refusal to fall in line with the Nazi party, his secret machinations to
overthrow Hitler and his eventual hanging as a spy are just a few of them.
Unfortunately, this documentary does little to build any excitement and mostly relies on a number of talking heads. Most of them are theological experts and historians. Some of them are prone to wander off on verbal tangents, losing the audience and losing focus.
The more interesting speakers are the people that actually knew the man, such as his brother-in-law and the sister of his fiance. Their recollections are the most insightful and interesting.
In the few times Bonhoffer is quoted, actor Klaus-Maria Brandauer speaks the words and does an excellent job. As someone else has noted, he would have done even better to have been the narrator. The person narrating the film seems rather wooden and distant from the material.
What truly seemed to be missing from this film was a sense of what drove Bonhoffer to do what he did --- which was to essentially break stride with the rest of the German Church and draw attention to himself in a time when such actions could cost him his life (which they eventually did). He spoke out against the mistreatment of Jews and even formed his own seminary. He went against his own pacifist views to take part in a plot to assassinate Hitler. What compelled him to do these things? The movie doesn't truly attempt to get at this.
While Bonhoffer is a good attempt at telling the story of a man who gave his life for what he believed in, it's honestly a rather boring documentary that will sadly be overlooked by most who aren't already familiar with Bonhoffer's life.
This documentary reviews the life of Dietrich Bonhoeffer with the focus
on the relationship between his religious beliefs and his personal
actions. Factually, there's little in the movie that you could not get
from Google. Bonhoeffer was one of a minority of Christian leaders in
Germany who publicly and privately opposed the rise of Adolf Hitler and
the Nazi party. What the film does is anecdotally present the growth of
Bonhoeffer's theology from the conventional Lutheranism of his
upbringing into a kind of social activism in which the actions of one's
life are what bring one to Christ. The defining moment is when
Bonhoeffer arrives in New York, intending to teach at Union Seminary,
only to realize "one who believes does not flee." The film notes the
irony that while Bonhoeffer did not like Reinhold Niebuhr, by the end
of his life he was living the kind of social activism preached by
The film itself is well-made and follows a standard documentary format, with period films, stills and interviews with surviving friends and family. Significant passages from Bonhoeffer's writing are mixed into the narrative description.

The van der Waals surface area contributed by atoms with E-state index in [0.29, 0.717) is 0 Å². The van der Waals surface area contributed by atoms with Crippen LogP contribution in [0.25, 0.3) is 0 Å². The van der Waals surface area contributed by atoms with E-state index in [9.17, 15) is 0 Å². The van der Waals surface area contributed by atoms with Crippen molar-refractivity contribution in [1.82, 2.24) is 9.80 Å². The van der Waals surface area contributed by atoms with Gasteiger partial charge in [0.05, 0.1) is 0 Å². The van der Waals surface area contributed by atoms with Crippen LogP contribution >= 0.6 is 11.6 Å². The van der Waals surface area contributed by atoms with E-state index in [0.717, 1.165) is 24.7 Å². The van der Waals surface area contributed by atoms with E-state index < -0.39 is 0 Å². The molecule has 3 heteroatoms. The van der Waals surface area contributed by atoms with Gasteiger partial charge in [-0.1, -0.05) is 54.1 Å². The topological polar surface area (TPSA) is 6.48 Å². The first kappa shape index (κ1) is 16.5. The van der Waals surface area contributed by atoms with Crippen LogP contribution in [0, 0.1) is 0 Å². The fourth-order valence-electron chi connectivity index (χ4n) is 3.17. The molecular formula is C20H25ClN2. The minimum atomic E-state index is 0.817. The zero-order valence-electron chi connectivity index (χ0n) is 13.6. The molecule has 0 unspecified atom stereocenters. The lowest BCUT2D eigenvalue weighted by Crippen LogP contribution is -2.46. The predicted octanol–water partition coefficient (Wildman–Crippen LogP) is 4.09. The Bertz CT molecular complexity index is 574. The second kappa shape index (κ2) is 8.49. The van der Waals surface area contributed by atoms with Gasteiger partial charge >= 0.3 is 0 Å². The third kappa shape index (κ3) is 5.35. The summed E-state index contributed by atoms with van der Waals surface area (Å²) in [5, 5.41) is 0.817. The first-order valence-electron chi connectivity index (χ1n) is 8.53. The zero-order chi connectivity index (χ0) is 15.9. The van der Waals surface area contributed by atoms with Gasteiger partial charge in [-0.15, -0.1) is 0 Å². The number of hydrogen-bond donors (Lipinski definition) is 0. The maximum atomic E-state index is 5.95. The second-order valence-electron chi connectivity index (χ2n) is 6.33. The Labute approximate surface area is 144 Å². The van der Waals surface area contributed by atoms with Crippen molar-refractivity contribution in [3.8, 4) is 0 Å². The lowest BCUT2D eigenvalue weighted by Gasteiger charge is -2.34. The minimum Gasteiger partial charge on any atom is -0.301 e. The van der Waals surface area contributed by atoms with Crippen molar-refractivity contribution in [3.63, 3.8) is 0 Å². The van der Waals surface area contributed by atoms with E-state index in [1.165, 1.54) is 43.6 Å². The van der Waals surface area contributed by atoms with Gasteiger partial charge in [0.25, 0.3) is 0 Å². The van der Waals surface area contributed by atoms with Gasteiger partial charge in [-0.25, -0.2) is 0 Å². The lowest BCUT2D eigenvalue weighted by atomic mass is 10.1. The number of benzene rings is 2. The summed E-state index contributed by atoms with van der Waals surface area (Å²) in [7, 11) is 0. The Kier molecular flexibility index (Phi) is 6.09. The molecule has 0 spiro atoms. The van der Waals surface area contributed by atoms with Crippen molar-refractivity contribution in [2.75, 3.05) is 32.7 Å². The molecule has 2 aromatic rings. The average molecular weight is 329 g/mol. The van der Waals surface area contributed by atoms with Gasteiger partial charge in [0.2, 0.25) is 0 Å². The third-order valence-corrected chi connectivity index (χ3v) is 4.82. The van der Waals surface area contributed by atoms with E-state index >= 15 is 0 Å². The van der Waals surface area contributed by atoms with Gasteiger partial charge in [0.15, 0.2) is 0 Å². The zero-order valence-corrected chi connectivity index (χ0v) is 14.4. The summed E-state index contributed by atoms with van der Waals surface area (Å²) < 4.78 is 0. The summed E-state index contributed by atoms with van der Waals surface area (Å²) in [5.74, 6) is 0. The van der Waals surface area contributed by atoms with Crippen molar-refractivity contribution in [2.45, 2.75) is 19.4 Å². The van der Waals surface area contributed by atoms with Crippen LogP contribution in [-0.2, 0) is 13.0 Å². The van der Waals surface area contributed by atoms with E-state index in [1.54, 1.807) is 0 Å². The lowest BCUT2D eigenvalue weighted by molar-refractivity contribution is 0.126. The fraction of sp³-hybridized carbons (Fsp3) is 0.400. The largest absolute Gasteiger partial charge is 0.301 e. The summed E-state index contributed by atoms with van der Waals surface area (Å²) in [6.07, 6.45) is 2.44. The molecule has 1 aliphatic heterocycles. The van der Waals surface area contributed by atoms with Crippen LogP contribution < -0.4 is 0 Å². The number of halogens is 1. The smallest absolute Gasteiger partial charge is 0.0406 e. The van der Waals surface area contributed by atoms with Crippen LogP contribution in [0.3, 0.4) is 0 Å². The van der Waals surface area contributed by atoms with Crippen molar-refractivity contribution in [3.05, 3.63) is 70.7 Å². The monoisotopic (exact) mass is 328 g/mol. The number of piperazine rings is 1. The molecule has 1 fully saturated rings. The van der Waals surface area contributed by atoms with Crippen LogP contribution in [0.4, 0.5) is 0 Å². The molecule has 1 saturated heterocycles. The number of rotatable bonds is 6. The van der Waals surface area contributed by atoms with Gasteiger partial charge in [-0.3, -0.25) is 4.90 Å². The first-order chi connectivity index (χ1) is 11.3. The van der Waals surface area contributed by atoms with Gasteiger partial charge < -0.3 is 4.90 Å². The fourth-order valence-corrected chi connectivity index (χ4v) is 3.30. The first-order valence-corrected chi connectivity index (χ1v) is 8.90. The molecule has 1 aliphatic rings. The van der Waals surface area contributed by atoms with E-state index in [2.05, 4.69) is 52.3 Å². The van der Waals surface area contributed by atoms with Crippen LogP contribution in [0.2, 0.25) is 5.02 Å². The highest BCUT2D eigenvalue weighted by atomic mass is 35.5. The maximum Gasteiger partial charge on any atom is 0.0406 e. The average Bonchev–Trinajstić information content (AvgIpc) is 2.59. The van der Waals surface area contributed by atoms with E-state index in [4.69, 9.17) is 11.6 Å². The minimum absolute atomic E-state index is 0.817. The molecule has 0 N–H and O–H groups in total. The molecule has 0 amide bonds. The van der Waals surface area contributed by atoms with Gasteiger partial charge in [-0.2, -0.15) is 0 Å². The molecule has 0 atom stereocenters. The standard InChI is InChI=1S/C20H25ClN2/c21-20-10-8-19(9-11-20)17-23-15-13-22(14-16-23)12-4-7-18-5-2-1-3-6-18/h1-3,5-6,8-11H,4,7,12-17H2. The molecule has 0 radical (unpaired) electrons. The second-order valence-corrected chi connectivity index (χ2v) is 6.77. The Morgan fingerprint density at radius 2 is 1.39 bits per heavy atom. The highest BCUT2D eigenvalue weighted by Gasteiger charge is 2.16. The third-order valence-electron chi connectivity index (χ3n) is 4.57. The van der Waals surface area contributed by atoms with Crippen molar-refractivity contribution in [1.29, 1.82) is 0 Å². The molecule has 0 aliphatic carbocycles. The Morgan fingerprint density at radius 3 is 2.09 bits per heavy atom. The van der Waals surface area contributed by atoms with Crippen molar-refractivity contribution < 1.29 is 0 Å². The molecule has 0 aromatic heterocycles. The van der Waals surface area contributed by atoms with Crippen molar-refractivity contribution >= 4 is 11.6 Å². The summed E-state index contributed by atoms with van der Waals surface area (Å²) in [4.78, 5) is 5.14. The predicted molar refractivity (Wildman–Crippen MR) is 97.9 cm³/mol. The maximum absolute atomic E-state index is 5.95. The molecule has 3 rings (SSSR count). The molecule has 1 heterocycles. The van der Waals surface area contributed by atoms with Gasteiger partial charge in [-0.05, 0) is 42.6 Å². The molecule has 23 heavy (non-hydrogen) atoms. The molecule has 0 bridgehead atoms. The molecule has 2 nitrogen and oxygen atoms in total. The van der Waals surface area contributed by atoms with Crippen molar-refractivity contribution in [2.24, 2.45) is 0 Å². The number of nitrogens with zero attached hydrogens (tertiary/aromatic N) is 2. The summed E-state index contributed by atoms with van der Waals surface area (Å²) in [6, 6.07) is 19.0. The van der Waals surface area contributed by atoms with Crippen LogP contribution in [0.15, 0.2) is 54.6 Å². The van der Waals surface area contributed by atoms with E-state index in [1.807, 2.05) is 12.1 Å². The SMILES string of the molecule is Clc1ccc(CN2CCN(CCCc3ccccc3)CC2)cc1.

Bonhoeffer was a pastor, teacher and theologian. His life was not exciting in the conventional sense, although he did some spying against the Nazis that must have been nerve racking. And much of this film is spent relating belief and action. The question asked and answered for him was a simple one: To what extent are our actions the consequence of our beliefs? It's the question we are left to ponder for ourselves.
Lacks depth, perspective, and jumps around a lot. Interesting film
historically and as a documentary into a seldom discussed part of Nazi
Germany. Only worth watching if it shows up for free on TV.
Humor shows up unintended. The most interesting parts are when history reveals one thing and the religious people they interview have interpretations completely disconnected with that reality. You laugh at their either intended deception or utter naiveté. One might say the film makes a better study of cognitive dissonance.
In the end, it comes off like listening to priests excusing the activity of fellow priest sex offenders. Maybe a more accurate comparison would be the Bush administration excusing itself for lying about Iraq and the war by claiming it wasn't intentional and taking credit for the newspapers and organizations that disagreed with it from the beginning since they are American.
So, while the story of Bonhoeffer provides an interesting addition to history, it really isn't worthy of a theater. It's best viewed within the context of a course on World War 2 history, so that it can be fully understood that while Bonhoeffer was a part of a group in the Protestant church that fought against Nazi Germany, most of that same church, including its leaders, supported the Nazis, just as they now support Bush at the time this film was made.